Faculty mentors can be hit or miss. Maybe they are helpful; maybe not. You'll find that some professors, like Professor Strahilevitz, have a reputation for being great mentors and are highly popular among students. The one assigned to you might not be one of them. Maybe their personalities and research interests will be compatible with and relevant to yours; maybe not. Mentors are assigned partly based on your own stated interests, but your interests could change early and more than once in law school. Some Rubenstein Scholars had kept in touch with their mentors; others found new mentors based on their evolving interests, or none at all by choice. It's not hard to find a mentor if you want one, whether or not you're a Rubenstein Scholar. The program gives you one early connection, but by no means a deep one (unless you put in the effort to make it so) or the only one you can expect to make. I suspect the same is true of Harvard, though the sheer number of professors and students could make a difference (good and bad) in the mentor-finding process.

Dinners with David Rubenstein are a cool networking opportunity, but most people don't really make a big impression on him either way.

There certainly were some Rubenstein Scholars who had great outcomes in law school. A few of them ended up with feeder clerkships and worked at prestigious law firms, if you're interested in those. But there were also others who had more typical outcomes, though a typical outcome at Chicago is nothing to scoff at.

It's certainly possible that the program has changed since I did the research. The program was not, in 2012, a pipeline for feeder clerkships. Maybe if you had high grades, but high grades are, on their own, a pipeline for feeder clerkships. With the clerkship cycle creeping earlier, maybe that has changed. Take my comments with a grain of salt, considering the time elapsed. My own take-away in 2012 was not to expect too many doors to open because of a scholarship I had received based on my pre-law school credentials (again, other than the financial freedom and opportunities).

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Whittie
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Re: Harvard v. Chicago | no debt either way

Postby Whittie » Sun Mar 19, 2017 2:18 am

soj wrote:I spoke to Professor Strahilevitz and several Ruby recipients in 2012, the initial year of the program. My impression was that the non-financial benefits of the Ruby were not particularly compelling. As I understood them, these benefits consisted of a faculty mentor and a couple of fancy dinners with David Rubenstein. Both are nice perks, but nothing amazing. (The financial benefits, of course, are amazing and game-changing to anyone who could benefit from them.)

Faculty mentors can be hit or miss. Maybe they are helpful; maybe not. You'll find that some professors, like Professor Strahilevitz, have a reputation for being great mentors and are highly popular among students. The one assigned to you might not be one of them. Maybe their personalities and research interests will be compatible with and relevant to yours; maybe not. Mentors are assigned partly based on your own stated interests, but your interests could change early and more than once in law school. Some Rubenstein Scholars had kept in touch with their mentors; others found new mentors based on their evolving interests, or none at all by choice. It's not hard to find a mentor if you want one, whether or not you're a Rubenstein Scholar. The program gives you one early connection, but by no means a deep one (unless you put in the effort to make it so) or the only one you can expect to make. I suspect the same is true of Harvard, though the sheer number of professors and students could make a difference (good and bad) in the mentor-finding process.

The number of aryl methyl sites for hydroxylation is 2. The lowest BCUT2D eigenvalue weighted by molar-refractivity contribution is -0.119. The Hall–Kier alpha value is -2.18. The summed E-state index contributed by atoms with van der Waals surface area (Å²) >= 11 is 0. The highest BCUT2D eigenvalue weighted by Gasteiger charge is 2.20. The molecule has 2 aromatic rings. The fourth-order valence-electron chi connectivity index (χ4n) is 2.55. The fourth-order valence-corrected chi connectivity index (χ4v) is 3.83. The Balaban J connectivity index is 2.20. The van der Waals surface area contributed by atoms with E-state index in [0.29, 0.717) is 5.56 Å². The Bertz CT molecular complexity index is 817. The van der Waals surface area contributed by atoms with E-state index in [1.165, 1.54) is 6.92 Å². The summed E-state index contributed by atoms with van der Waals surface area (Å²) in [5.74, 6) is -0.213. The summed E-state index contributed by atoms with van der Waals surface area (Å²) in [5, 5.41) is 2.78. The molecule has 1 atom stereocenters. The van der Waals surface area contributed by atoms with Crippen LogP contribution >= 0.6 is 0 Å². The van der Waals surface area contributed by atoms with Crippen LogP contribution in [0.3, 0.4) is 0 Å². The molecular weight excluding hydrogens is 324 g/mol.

Dinners with David Rubenstein are a cool networking opportunity, but most people don't really make a big impression on him either way.

There certainly were some Rubenstein Scholars who had great outcomes in law school. A few of them ended up with feeder clerkships and worked at prestigious law firms, if you're interested in those. But there were also others who had more typical outcomes, though a typical outcome at Chicago is nothing to scoff at.

It's certainly possible that the program has changed since I did the research. The program was not, in 2012, a pipeline for feeder clerkships. Maybe if you had high grades, but high grades are, on their own, a pipeline for feeder clerkships. With the clerkship cycle creeping earlier, maybe that has changed. Take my comments with a grain of salt, considering the time elapsed. My own take-away in 2012 was not to expect too many doors to open because of a scholarship I had received based on my pre-law school credentials (again, other than the financial freedom and opportunities).


This is great information to have. Thanks for taking the time!